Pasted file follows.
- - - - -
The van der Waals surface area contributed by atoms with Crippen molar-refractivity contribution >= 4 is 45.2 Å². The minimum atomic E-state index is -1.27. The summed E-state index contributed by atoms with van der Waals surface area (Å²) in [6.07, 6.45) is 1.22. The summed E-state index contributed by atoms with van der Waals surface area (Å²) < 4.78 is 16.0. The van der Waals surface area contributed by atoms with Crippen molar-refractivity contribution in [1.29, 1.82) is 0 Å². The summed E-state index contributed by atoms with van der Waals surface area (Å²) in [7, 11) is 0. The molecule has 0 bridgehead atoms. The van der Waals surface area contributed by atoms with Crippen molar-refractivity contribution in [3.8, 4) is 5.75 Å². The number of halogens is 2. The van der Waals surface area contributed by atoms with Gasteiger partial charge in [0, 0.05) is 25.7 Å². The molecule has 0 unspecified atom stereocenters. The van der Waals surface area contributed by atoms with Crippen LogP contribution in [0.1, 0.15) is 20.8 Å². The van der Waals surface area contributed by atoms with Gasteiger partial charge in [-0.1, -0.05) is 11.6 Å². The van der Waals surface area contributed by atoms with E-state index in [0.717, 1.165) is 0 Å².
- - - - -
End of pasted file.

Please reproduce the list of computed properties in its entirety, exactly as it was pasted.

The van der Waals surface area contributed by atoms with Crippen molar-refractivity contribution >= 4 is 45.2 Å². The minimum atomic E-state index is -1.27. The summed E-state index contributed by atoms with van der Waals surface area (Å²) in [6.07, 6.45) is 1.22. The summed E-state index contributed by atoms with van der Waals surface area (Å²) < 4.78 is 16.0. The van der Waals surface area contributed by atoms with Crippen molar-refractivity contribution in [1.29, 1.82) is 0 Å². The summed E-state index contributed by atoms with van der Waals surface area (Å²) in [7, 11) is 0. The molecule has 0 bridgehead atoms. The van der Waals surface area contributed by atoms with Crippen molar-refractivity contribution in [3.8, 4) is 5.75 Å². The number of halogens is 2. The van der Waals surface area contributed by atoms with Gasteiger partial charge in [0, 0.05) is 25.7 Å². The molecule has 0 unspecified atom stereocenters. The van der Waals surface area contributed by atoms with Crippen LogP contribution in [0.1, 0.15) is 20.8 Å². The van der Waals surface area contributed by atoms with Gasteiger partial charge in [-0.1, -0.05) is 11.6 Å². The van der Waals surface area contributed by atoms with E-state index in [0.717, 1.165) is 0 Å².